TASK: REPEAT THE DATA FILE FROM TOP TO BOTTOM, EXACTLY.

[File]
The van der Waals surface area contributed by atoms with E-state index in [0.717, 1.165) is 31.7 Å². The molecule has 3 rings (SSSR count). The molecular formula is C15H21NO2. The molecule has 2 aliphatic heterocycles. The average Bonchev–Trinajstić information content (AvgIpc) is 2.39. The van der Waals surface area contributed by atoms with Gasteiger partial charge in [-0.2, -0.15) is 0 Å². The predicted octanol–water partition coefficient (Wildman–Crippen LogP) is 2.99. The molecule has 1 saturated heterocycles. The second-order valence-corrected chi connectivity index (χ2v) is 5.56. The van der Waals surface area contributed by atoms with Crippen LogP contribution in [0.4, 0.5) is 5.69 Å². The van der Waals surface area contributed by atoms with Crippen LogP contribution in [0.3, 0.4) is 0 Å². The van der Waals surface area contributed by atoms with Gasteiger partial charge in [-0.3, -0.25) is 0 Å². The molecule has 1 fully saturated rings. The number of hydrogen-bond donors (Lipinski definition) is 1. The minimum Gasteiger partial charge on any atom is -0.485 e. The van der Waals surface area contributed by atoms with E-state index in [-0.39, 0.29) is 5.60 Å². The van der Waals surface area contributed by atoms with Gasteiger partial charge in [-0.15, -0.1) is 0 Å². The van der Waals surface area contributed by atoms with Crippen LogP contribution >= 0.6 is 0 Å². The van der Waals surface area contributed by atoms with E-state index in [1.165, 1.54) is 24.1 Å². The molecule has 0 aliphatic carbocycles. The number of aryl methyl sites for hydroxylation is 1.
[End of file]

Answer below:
The van der Waals surface area contributed by atoms with E-state index in [0.717, 1.165) is 31.7 Å². The molecule has 3 rings (SSSR count). The molecular formula is C15H21NO2. The molecule has 2 aliphatic heterocycles. The average Bonchev–Trinajstić information content (AvgIpc) is 2.39. The van der Waals surface area contributed by atoms with Gasteiger partial charge in [-0.2, -0.15) is 0 Å². The predicted octanol–water partition coefficient (Wildman–Crippen LogP) is 2.99. The molecule has 1 saturated heterocycles. The second-order valence-corrected chi connectivity index (χ2v) is 5.56. The van der Waals surface area contributed by atoms with Crippen LogP contribution in [0.4, 0.5) is 5.69 Å². The van der Waals surface area contributed by atoms with Crippen LogP contribution in [0.3, 0.4) is 0 Å². The van der Waals surface area contributed by atoms with Gasteiger partial charge in [-0.3, -0.25) is 0 Å². The molecule has 1 fully saturated rings. The number of hydrogen-bond donors (Lipinski definition) is 1. The minimum Gasteiger partial charge on any atom is -0.485 e. The van der Waals surface area contributed by atoms with E-state index in [-0.39, 0.29) is 5.60 Å². The van der Waals surface area contributed by atoms with Gasteiger partial charge in [-0.15, -0.1) is 0 Å². The van der Waals surface area contributed by atoms with Crippen LogP contribution >= 0.6 is 0 Å². The van der Waals surface area contributed by atoms with E-state index in [1.165, 1.54) is 24.1 Å². The molecule has 0 aliphatic carbocycles. The number of aryl methyl sites for hydroxylation is 1.